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The new payments system: CBG throws more light on frequently asked questions

Feb 1, 2012, 1:05 PM | Article By: Osman Kargbo

In collaboration with the West Africa Monetary Institute under the West African Monetary Zone Monetary Integration Programme, the Central Bank of The Gambia (CBG) has embarked on the modernization of the country’s payments, clearing and settlement system infrastructure, which is part of a regional payments system initiative and forms an integral part of the prerequisites for effective West African monetary integration.

In this edition we continue our publication on its recently published brochure on the aforementioned subject, which also throws more light on frequently asked questions about the modernised payments system, especially on the aspect of its Cheque Imaging System.

What is the Cheque Imaging System in the context of clearing?

The Cheque Imaging System (or CIS) involves the physical movement of cheque images electronically, which will stop at some point in the clearing cycle, either at the level of the presenting bank or at the clearing house or even at the drawee bank.

In the context of CIS being implemented in The Gambia, the cheque image would be digitally processed at the level of the presenting bank. In other words, the cheque will not physically travel to the clearing house (at Central Bank of The Gambia) or to the drawee as it did hitherto. Nonetheless, the existing laws, namely the Banking Act 2009 and the Central Bank Act 2005 mandate the Central Bank of The Gambia to ensure a fully operational as well as safe and sound payments system. There is no single ideal way in which the legal framework should be organised. Central Bank has power to issue regulations to govern the operation of the systems which have statutory backing. This together with Participants Agreements will provide adequate legal foundation for the CIS. The new system is a legal process which merely replaces the physical exchange of cheques with electronic images but where challenged, the original cheque can always serve as further evidence of transaction.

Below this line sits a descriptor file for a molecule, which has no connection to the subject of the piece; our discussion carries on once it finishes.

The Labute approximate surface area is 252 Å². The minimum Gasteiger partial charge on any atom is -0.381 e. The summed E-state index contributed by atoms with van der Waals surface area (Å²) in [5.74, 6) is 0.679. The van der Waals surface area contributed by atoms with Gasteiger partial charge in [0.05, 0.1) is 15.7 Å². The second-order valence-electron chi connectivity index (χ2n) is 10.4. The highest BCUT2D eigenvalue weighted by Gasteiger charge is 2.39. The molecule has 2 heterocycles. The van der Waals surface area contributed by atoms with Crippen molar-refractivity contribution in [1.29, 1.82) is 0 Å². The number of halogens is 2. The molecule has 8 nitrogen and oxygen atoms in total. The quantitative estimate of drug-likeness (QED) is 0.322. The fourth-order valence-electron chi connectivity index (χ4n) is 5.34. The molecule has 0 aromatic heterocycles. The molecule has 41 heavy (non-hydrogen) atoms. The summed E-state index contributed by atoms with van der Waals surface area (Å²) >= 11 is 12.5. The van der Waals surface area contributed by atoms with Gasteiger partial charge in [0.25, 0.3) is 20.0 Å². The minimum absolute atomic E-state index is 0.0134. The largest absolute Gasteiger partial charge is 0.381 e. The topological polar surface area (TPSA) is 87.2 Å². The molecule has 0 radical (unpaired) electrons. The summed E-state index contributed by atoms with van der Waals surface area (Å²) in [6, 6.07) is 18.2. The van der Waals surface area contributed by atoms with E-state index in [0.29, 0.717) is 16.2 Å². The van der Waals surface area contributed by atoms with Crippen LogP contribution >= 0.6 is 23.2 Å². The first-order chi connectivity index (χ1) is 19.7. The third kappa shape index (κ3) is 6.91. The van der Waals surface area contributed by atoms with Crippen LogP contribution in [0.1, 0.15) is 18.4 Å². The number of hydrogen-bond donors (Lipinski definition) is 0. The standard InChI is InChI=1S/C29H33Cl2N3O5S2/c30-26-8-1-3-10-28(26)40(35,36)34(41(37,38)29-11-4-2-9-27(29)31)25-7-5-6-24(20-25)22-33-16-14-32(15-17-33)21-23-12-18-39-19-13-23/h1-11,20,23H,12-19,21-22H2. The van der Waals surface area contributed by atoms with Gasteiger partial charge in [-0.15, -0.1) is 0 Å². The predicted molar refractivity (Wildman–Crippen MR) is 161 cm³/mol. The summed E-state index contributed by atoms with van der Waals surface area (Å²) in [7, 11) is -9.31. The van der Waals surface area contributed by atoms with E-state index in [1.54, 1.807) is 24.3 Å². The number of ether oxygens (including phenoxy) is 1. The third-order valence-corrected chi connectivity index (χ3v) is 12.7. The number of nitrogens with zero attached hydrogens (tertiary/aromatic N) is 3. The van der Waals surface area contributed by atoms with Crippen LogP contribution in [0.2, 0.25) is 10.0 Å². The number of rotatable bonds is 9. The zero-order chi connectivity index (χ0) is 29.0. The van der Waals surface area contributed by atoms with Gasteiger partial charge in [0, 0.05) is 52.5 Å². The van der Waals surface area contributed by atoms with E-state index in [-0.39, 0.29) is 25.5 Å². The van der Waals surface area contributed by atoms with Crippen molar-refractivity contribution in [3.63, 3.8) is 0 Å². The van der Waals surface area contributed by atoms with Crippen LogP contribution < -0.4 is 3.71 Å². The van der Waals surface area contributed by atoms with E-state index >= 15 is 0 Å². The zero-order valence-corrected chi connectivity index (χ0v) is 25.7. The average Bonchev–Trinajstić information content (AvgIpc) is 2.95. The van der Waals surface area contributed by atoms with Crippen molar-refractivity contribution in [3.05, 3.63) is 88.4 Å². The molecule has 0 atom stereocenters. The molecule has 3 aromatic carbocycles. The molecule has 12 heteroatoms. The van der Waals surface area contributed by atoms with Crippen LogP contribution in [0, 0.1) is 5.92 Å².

How are the Images captured?

The electronic images and MICR data of cheques are captured using scanners. The MICR data complies with the MICR code as defined by the West African Monetary Zone (WAMZ) Cheque Standards. All cheques are required to be branded with bank’s special crossing stamp prior to scanning. The amount field needs to be keyed in. The scanner will print an endorsement at the back which is a unique identifier for the instrument [i.e. date of presentation, the clearing type, item sequence number, MICR code of the drawee bank, CBG issued Code of the presenting bank/branch, etc.

What happens to the physical cheques?

It is mandatory for the presenting banks to store the physical instruments safely. In case needed, the physical cheques could be retrieved from the presenting bank through the drawee bank. The participating banks may surrender cheques to the drawee bank in accordance with an agreement, if one exists.

How is CIS being implemented in The Gambia?